I wish I’d had more experiences, well, any experiences, talking with Jewish Israelis about the occupation while visiting the Holy Land these two times. My goal this recent visit was to learn more about the occupation overall. I wanted to hear personal stories from Israelis and Palestinians: Christians, Muslims and Jews.
Yes, my interest has been largely in the Palestinians because I was exposed to the depth of the injustices encountered in daily life in Palestine when I became close friends with a Palestinian while studying together in Bossey, Switzerland at the Ecumenical Institute for the World Council of Churches. I also have focused on the Palestinians because their stories are vastly unknown and/or misunderstood among Americans since most people here seem to be pro-Israel. More specifically, many American Christians are pro-Israel (Jewish Israel). For the most part, this is because they assume all Palestinians are Muslim and since Christianity is of Jewish heritage many Christians align with Jews over Muslims. However, they do this without realizing a number of Palestinians are Christian. Additionally, a large number of Christians interpret the fulfillment of the Old Testament promises of God to the nation of a people called Israel in what they see as the country of Israel today. Nevermind the whys and hows the land was acquired and allotted. What seems to matter to great number of people is the existence of this particular plot of land for this particular group of chosen people—Jewish people—the land called Israel.
However, in the Bible, Israel is not described as a place, it’s a people. I am sure Jewish people are aware Israel denotes a people not a place. Yet, the impression I got during my visit is many Jewish Israelis believe it is their right and God’s will to establish an exclusive nation of Jewish people called Israel on a plot of land called Israel…which just so happens to bleed into the land of the Palestinians. I find hope and comfort in knowing there are Jewish people who acknowledge the oppression of the Palestinians as atrocious and inhumane, and occupation of their land as horribly wrong. I know such Jewish people exist because I have heard and met with some who have given lectures in Atlanta. Though, it’s not the same as talking to an Israeli in Israel. I imagine our conversations would have made all the difference. Perhaps on my next trip, God willing.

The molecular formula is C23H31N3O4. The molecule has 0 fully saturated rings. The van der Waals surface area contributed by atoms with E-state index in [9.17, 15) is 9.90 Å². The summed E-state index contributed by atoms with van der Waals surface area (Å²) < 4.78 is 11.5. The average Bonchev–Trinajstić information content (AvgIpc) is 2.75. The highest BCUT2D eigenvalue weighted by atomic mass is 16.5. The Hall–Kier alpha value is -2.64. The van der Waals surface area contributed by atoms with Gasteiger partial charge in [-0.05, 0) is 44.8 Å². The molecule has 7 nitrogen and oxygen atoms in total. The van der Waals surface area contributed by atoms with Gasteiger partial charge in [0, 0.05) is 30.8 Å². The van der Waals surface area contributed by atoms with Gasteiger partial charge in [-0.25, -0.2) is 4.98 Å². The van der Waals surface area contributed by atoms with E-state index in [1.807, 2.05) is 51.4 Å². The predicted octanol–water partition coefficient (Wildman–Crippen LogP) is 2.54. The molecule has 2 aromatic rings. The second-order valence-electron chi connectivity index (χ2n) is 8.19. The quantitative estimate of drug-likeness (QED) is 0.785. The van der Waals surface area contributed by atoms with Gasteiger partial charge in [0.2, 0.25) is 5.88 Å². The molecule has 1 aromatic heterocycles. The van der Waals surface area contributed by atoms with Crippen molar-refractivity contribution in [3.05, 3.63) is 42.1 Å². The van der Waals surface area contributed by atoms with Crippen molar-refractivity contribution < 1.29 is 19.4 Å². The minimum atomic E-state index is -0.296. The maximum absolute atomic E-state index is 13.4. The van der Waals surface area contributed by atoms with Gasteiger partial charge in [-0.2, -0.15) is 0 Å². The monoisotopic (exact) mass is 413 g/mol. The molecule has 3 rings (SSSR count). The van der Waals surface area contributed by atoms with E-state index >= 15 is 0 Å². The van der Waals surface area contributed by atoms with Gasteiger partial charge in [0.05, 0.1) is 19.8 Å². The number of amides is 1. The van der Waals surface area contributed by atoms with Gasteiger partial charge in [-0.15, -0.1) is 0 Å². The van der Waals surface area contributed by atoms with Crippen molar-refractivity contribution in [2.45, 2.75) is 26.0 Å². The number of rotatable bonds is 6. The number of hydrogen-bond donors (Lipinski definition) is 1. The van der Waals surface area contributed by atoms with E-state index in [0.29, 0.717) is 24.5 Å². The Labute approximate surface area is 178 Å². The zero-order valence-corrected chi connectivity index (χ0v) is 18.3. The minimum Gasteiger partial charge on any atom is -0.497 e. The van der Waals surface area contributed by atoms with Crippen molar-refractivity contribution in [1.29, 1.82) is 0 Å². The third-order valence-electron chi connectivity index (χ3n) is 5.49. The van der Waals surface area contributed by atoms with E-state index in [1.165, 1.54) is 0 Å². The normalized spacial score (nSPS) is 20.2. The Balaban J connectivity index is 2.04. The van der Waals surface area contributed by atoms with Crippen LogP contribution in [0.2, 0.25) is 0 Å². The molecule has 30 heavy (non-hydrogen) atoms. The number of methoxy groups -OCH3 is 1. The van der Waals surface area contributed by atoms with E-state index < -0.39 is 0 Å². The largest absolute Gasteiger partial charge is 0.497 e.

Yet, these anti-occupation, pro-Palestinian-compassion Jewish Israeli voices are hard to hear over the dominant voices and actions of the government, Zionists and many Orthodox Jews vying for racial exclusivity. Such exclusivity is not to be the character of Israel, however. At least according to the Bible. Israel is to be a nation open to all people. A chosen people dwelling in a place where all nations will gather together and worship God. Israel is a “chosen people”, yes, but to be chosen does not mean to bask under a crown of exceptionalism. To be chosen is a responsibility, a great responsibility where a people is called to be a reflection of the extraordinary experience of life found only when in relationship with the God of all nations. To be chosen is a blessing, but to be a blessing to others. To be chosen means to be an expression of the hesed (loving-kindness, goodness, mercy) received from God to the world. To be chosen means to be a moral compass and to do justice, to love mercy, and to walk humbly with one’s God.
God’s plan is not exclusivity, injustice, oppression, abuse, or imprisonment. God is about freedom, life, peace, compassion, and love. God is also about reconciliation and unity. My understanding is then God is not pro-Israel or pro-Palestine, God is for all of God’s people, all of God’s creation, and calls us to live in a way that moves in the same direction.
These are my observation from conversations with Arab Israelis and Palestinians, experiences at border-crossings and checkpoints, the Jewish documentary “The Law In These Parts”, writings and documentaries by Christians, a lecture and tour from an Orthodox Jew at the Temple Mount Museum in Jerusalem and a smattering of other lectures, readings and research. I am well aware my sources are limited and weightier on the Arab side. I wish I had more conversations with Jewish people while in Israel. I wish I were better read at this point. But, I’m not. I offer you what I’ve seen and the observations I’ve drawn thus far. My thoughts are still in process and I anticipate my perspectives to evolve the more I learn.
I invite your reflections and insights and hope together we can move toward thinking, living and loving with openness and justice.